Mike Serafin shares a program from the University of Toronto Libraries that brought together members of the community to learn about Artificial Intelligence.
Last month Open Shelf published a special issue on the New Librarians’ Symposium at Ryerson University last June. In July, InsideOCULA published an issue focused on job searching for academic librarians. On the coattails of these discussions, I’d like to commit this issue’s President’s Message to OCULA’s New Librarian Residency Award (NLRA). New librarians and academic library staff alike will want to read this.
Since 2009, the OLA Board of Directors has graciously granted funding of the OCULA New Librarian Residency Award six times. The popularity of this award has grown exponentially with each time it has been awarded. Each contract position that has been created with this award has successively received more applications than the last. It’s no secret that academic libraries are struggling to attain funding for new positions and that new librarians are hungry for experience in an oversaturated job market.
How does it work?
The NLRA is an award of $20,000 that any college or university library can apply for. An OCULA committee selects the successful library and the library posts the position and solicits applications from new grads.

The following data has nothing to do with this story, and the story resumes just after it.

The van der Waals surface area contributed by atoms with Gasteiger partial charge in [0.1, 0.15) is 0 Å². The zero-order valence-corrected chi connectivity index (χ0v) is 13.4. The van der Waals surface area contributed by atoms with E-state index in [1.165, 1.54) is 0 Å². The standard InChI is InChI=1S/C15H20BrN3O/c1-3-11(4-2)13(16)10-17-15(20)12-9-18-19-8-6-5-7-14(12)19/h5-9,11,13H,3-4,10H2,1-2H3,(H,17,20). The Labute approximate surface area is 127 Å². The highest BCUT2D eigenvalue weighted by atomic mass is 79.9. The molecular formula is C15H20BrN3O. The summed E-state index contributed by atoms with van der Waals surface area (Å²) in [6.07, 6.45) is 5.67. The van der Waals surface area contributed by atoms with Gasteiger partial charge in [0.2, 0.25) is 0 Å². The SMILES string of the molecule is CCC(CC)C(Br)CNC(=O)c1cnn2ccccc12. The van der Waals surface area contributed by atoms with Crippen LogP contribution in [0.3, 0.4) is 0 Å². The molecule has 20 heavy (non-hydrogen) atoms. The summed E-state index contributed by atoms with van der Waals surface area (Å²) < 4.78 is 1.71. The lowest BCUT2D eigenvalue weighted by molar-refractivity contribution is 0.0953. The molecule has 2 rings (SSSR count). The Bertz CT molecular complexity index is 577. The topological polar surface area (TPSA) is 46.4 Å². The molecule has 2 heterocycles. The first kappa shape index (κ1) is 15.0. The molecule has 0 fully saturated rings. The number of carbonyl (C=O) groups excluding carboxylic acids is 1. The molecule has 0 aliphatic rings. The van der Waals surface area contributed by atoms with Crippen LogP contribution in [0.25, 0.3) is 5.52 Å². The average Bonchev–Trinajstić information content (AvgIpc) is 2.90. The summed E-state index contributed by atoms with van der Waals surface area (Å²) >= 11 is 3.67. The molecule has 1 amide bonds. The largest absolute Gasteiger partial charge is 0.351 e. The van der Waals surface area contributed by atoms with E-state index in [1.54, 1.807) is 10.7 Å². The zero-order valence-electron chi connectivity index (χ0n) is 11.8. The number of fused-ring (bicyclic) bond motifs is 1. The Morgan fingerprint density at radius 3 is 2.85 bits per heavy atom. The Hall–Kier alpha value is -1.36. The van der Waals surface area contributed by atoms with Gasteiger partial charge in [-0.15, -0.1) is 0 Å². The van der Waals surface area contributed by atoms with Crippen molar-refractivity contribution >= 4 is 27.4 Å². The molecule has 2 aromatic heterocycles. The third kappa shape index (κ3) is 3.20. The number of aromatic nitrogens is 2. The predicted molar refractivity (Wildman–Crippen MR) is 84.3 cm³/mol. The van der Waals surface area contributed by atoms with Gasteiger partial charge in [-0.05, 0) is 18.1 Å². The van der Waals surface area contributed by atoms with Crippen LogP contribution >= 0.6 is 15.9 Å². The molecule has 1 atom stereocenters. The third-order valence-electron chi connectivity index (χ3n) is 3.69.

A new grad from an Ontario library program gets a one-year contract! Achievement unlocked: career kickstarted.
The library in receipt of the NLRA is afforded an opportunity to create a new position, which in turn, contributes to the growth of the library and its services. It may also help the library present an evidence-based proposal to create a new permanent position.
The new librarian resident gets a full year of full-time, paid experience in an academic library. They are an ex-officio member of OCULA council and as such participate in council meetings and the various activities associated with OCULA in addition to their workplace responsibilities in their position.
OCULA enjoys the benefit of an enthusiastic council member who can offer a fresh perspective in important discussions about academic libraries.
Why is it important?
In the past This award has led to full-time permanent employment for several some recipients. It helps libraries support their requests to add permanent positions to their librarian complement and helps new grads get the employment skills experience and networking experience they need to propel their careers.
What can you do?
OCULA wants to offer this award consistently and independently of funding from the OLA Board. We will officially launch our fundraising campaign at SuperConference, so please join us at our annual general meeting on Feb. 2 at 5:15 pm to learn more about how you can help!
Denise Smith is an Education Liaison Librarian at McMaster University’s Health Sciences Library. She is also OCULA President and has a seat on the IFLA Information Literacy Standing Committee. Denise can be contacted at dsmith [at] mcmaster.ca and @DeniseSmith85.